Mozart y Mambo: Cuban Dances

Mozart y Mambo: Cuban Dances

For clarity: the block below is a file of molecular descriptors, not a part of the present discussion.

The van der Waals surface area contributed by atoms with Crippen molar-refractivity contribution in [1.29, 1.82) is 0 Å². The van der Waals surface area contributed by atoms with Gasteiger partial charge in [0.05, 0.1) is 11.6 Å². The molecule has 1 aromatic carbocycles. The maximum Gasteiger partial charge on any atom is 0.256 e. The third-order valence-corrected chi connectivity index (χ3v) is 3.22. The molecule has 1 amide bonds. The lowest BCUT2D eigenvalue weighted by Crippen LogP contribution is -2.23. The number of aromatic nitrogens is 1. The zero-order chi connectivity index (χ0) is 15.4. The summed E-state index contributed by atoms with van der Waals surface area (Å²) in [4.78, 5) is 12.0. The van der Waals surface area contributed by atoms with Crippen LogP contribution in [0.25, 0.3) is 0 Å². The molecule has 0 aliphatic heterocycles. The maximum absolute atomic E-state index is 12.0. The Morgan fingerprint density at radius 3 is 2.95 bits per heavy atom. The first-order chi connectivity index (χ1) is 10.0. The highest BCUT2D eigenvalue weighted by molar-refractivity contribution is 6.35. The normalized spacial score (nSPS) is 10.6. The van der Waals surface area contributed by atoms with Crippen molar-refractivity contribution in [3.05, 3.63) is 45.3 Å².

Sarah Willis traveled to Cuba in search of salsa only to discover a new world of creative possibilities. The horn player, a member of the mighty Berlin Philharmonic, made her first trip to Havana in 2017, fueled by a passion for Latin American dance. That might have delivered joy enough for most musical visitors. But Willis, open to the diverse culture and vibrant energy of the island’s people, took time out from the dance floor to lead a master class for Cuba’s horn players and was introduced, in turn, to the young musicians of the Havana Lyceum Orchestra and their inspirational conductor José Antonio Méndez Padrón. The consequences of that meeting proved little short of miraculous, opening the door to Willis’ first Mozart y Mambo album and ears to some of Cuba’s most talented classical musicians. The Mozart y Mambo proposition—to record Mozart’s horn concertos in company with traditional Cuban music—found favor with the adventurous, Paris-based label Alpha Classics. Any doubts about the project were blown away by Sarah Willis and her new friends in Havana, who together delivered one of the biggest classical hits of 2020. They’ve raised the bar higher still for its second iteration, Mozart y Mambo: Cuban Dances, which sets Mozart’s first two horn concertos in company with the first-ever Cuban horn concerto, a joint work created by six of the republic’s top young composers. “To make this happen in Havana, where it’s incredibly difficult to organize anything, where you have power cuts, where you don’t have good recording halls or good instruments, was a true odyssey,” recalls Willis. The sessions, held in the church of San Felipe Neri, began at 10 pm, when street noises dropped below deafening daytime decibel levels. “I brought a recording team with me from the Berlin Philharmonic’s Digital Concert Hall and a camera crew from Deutsche Welle to film a documentary about the first Mozart y Mambo. I did everything I could to get it off the ground. But the biggest thing I had to do was combat this attitude of ‘Why on earth are you doing this?’!” Willis could have taken the easy route by recording Mozart’s four horn concertos with one of Europe’s leading chamber bands. That, she notes, would have made a “nice” album. “But that’s absolutely not how I work. I like to make people smile. I like to surprise them. And I love Cuban music so much that, for purely selfish reasons, I wanted to learn more about it. So, we mixed Mozart with mambo because they go well together. Then we put it out there, not knowing if the world was going to like it. Was it too cheeky to mix Cuban rhythms with the Rondo from Mozart’s Horn Concerto No. 3? I had no idea.” The world, online and off, liked it a lot. A taster video of Rondo alla Mambo, based on the finale of Mozart’s Horn Concerto No. 3, scored 8.5 million views within weeks of its Facebook debut; the full album, meanwhile, proved a critical and popular hit. “It didn’t do badly,” says Willis with a smile. “Everyone has their favorite thing, whether it’s Irish folk music, Indian ragas, or whatever,” she notes. “But Cuban music gets into my body. That’s why we commissioned the Cuban Dances concerto for our second album.” Mozart y Mambo: Cuban Dances contains the right ingredients for another hit album. It moves seamlessly from Mozart’s Horn Concerto No. 2 to the first movement of the Cuban Dances, “Tamarindo Scherz-son,” a joint composition by Pepe Gavilondo and Yasel Muñoz based on the classic Cuban son rhythm. Willis channels her inner Don Lusher in the sultry “Danzón de la Medianoche,” Yuniet Lombida’s exquisite evocation of a big-band trombone solo, before launching Wilma Alba Cal’s plaintive “Guaguancó Sencillo” with a Mahlerian horn solo. The party continues with two tributes to their soloist, Jorge Aragon’s delicious “Un Bolero para Sarah” and “Sarahchá” by Lombida and Ernesto Oliva, complete with castanets and chorus, and closes with Oliva’s “¡Ay Comay! Un Changüí pa’Sari,” a veritable banquet of bold tunes and catchy cross-rhythms. The recording also includes arrangements of María Teresa Vera’s song “Veinte Años” and the equally popular “El Bodeguero” by Richard Egues, featuring solos from two of the last surviving members of Buena Vista Social Club, vocalist Carlos Calunga and güiro maestro Enrique Lazaga. In addition, there’s an homage to Mozart’s opera The Magic Flute in the form of Edgar Olivero’s “Pa Pa Pa,” performed by Willis and The Sarahbanda, her project’s Cuban salsa band. While barking dogs, the cries of nocturnal bread vendors, and even a resident cricket crashed several fine takes, they proved powerless against the album’s unstoppable energy. Willis originally intended to record each of the Mozart concertos in different countries. “But I realized I wasn’t done yet with Cuban music or with my musicians in Havana,” she reflects. “There’s an incredible bond between us. I find that I can be much better as a horn player when I perform in an environment where I’m 100 percent supported and loved.” Mozart’s Horn Concerto No. 4 is in the cards for the partnership’s third and final album. And what of its companion pieces? “You’ll have to wait and see. Let’s just say we’re saving the best for last!” Mozart y Mambo has gained an unexpected life beyond the recording studio, morphing into a project to raise funds to buy new instruments for Cuban musicians and support Cuban students who want to study abroad. “We already have two players going to Germany, one going to Madrid, two going to America,” observes Willis. “It’s amazing! I think this really is the project of my life.”

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